Effect of Hydrophobicity and Charge Separation on the Antifouling Properties of Surface-Tethered Zwitterionic Peptides

Zwitterionic peptides emerge as a class of highly effective antifouling material in a wide range of applications such as biosensors, biomedical devices, and implants. We incorporated neutral amino acid spacers with different hydrophobicities, including serine (Ser), glycine (Gly), and leucine (Leu), into zwitterionic peptides with lysine–glutamic acid repeating units and investigated the structure and antifouling performance of the zwitterionic peptide brushes by surface plasma resonance, surface force apparatus (SFA), and all-atomistic molecular dynamics (MD) simulation techniques. Our results demonstrate that the hydrophilicity of neutral spacers alters the structure and antifouling performance of the peptide-modified surface. Hydrophilic Ser-inserted peptides reduced the interaction between the peptide monolayer and protein foulants, while hydrophobic Leu significantly increased the protein adhesion. SFA force measurements show that the presence of more spacers would increase the adhesion between the peptide monolayer and the modeling foulant lysozyme, especially for the hydrophobic spacers. MD simulations reveal that hydrophilic Ser spacers retain the hydrophilicity of the peptide monolayer and improve the antifouling performance, and Gly spacers give rise to more interchain cross-links. Leu spacers result in a more hydrophobic peptide monolayer, which leads to dehydration of the peptide monolayer and reduces the antifouling performances.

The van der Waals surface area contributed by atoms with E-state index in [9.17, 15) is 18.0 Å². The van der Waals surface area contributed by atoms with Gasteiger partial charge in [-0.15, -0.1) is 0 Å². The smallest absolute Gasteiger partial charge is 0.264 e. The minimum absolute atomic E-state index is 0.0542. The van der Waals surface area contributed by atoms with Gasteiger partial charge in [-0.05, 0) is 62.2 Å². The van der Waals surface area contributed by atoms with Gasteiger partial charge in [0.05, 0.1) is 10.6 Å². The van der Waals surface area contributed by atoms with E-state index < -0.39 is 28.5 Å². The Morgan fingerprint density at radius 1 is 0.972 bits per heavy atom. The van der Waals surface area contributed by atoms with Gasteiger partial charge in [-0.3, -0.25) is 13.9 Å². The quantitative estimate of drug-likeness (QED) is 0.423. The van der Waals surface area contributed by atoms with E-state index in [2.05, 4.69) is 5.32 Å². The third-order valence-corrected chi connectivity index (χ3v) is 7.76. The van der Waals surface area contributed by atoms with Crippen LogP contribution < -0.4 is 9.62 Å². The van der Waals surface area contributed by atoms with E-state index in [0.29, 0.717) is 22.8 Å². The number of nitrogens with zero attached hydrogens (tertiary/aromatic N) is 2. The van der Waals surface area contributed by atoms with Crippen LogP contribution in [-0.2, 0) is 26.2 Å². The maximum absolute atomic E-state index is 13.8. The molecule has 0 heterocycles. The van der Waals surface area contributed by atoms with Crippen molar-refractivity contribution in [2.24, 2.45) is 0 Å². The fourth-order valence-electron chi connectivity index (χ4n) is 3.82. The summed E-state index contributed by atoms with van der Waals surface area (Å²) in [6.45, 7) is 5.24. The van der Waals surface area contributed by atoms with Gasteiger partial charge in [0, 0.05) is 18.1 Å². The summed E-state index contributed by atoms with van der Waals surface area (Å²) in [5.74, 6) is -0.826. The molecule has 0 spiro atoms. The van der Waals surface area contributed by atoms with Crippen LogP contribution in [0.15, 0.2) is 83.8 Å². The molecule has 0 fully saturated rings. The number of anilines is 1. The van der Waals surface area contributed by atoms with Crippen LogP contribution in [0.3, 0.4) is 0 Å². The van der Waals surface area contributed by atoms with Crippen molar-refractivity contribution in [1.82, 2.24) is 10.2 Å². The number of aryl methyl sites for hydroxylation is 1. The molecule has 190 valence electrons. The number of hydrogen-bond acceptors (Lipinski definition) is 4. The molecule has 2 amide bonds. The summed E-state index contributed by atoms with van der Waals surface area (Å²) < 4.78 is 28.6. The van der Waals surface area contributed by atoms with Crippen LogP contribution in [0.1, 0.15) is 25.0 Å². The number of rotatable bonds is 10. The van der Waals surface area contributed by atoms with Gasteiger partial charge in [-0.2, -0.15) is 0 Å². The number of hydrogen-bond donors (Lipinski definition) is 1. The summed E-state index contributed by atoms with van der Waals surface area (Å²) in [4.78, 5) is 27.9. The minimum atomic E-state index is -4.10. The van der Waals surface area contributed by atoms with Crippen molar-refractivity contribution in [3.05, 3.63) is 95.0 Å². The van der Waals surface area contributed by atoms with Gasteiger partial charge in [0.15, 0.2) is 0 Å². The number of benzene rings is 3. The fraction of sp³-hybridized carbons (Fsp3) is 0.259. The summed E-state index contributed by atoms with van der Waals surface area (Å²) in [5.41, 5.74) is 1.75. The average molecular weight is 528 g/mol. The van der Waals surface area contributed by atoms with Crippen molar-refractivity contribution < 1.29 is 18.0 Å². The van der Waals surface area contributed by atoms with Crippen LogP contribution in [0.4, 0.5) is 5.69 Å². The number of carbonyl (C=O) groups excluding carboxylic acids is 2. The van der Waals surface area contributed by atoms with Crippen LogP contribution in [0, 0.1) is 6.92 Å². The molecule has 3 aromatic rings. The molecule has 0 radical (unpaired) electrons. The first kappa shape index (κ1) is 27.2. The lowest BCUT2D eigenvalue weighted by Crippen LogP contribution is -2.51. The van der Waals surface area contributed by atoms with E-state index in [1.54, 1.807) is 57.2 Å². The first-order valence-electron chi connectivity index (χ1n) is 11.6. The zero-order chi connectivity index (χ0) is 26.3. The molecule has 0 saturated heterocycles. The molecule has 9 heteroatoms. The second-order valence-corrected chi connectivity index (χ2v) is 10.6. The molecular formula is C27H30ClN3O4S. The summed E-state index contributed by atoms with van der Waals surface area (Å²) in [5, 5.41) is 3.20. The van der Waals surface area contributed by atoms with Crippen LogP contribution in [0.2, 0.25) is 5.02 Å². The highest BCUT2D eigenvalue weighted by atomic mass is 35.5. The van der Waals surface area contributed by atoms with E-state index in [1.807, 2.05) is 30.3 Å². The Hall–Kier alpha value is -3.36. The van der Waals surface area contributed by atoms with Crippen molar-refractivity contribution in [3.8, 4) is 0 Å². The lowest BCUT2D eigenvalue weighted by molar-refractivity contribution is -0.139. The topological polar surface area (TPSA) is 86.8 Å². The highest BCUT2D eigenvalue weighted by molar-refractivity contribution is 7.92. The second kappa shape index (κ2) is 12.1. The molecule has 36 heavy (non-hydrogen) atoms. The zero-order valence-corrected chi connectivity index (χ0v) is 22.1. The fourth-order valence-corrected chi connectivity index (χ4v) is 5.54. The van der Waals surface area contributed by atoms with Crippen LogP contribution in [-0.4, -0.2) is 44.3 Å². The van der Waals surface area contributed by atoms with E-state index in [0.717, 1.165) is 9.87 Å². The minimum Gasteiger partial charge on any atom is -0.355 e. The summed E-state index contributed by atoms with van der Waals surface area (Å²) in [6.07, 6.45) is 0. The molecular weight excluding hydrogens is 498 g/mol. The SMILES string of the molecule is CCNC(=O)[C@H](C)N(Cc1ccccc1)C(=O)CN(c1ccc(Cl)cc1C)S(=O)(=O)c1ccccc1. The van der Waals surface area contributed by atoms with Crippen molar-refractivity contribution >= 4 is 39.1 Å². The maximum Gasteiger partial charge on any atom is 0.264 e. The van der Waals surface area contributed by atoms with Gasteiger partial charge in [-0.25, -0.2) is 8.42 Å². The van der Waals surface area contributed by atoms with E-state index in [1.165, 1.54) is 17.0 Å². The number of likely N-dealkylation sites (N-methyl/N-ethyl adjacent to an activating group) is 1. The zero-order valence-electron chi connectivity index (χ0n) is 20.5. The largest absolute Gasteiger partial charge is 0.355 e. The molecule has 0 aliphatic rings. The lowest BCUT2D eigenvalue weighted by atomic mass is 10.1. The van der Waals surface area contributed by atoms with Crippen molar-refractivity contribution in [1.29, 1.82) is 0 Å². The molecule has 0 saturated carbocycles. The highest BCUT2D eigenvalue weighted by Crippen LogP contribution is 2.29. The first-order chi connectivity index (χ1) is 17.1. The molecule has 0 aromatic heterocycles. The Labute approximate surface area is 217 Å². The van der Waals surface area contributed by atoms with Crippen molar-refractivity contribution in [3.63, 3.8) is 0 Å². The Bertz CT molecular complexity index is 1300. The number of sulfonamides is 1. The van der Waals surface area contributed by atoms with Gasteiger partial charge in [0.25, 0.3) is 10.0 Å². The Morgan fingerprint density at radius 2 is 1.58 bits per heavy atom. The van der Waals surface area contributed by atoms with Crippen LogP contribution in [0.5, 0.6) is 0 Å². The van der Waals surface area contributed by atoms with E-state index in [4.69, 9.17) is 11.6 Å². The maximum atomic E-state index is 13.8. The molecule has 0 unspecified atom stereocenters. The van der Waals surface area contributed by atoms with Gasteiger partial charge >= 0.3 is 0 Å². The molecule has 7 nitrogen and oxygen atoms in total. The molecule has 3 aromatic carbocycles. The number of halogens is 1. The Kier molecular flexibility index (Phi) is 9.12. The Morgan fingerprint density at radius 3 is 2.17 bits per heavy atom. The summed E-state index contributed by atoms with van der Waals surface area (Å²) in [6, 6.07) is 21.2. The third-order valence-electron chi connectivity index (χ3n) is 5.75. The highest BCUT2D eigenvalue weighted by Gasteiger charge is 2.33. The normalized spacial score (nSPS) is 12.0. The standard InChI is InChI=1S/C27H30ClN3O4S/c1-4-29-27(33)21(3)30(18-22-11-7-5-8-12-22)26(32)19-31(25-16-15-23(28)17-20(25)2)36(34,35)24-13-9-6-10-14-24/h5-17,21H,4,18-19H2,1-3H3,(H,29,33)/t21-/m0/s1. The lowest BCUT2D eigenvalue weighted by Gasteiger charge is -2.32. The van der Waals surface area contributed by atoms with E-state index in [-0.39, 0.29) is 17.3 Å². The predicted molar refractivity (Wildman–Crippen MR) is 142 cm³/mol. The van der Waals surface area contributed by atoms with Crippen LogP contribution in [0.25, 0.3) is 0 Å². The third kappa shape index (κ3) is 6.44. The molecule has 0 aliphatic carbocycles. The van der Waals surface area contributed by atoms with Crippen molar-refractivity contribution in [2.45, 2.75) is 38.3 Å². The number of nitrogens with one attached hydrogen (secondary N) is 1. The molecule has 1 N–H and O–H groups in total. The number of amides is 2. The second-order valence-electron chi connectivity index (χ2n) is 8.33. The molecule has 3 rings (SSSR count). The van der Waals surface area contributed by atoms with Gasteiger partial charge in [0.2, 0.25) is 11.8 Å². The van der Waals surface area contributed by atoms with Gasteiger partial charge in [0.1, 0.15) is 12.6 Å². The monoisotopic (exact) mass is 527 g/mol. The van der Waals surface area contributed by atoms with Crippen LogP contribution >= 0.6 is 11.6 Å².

Publication year: 2021
Authors: Chuanxi Li 1,2,3,4, Minglun Li 2, Wei Qi 2,3, Rongxin Su 1,3,5, Jing Yu 2

1 – State Key Laboratory of Chemical Engineering, Tianjin Key Laboratory of Membrane Science and Desalination Technology, School of Chemical Engineering and Technology, Tianjin University, Tianjin 300072, PR China
2 – School of Materials Science and Engineering, Nanyang Technological University, Singapore 639798, Singapore
3 – Collaborative Innovation Center of Chemical Science and Engineering (Tianjin), Tianjin 300072, PR China
4 – Petrochemical Research Institute, PetroChina, Beijing 102206, PR China
5 – School of Marine Science and Technology, Tianjin University, Tianjin 300072, PR China

Published in: Langmuir, 2021, Vol. 37(28), p. 8455–8462
DOI: 10.1021/acs.langmuir.1c00803


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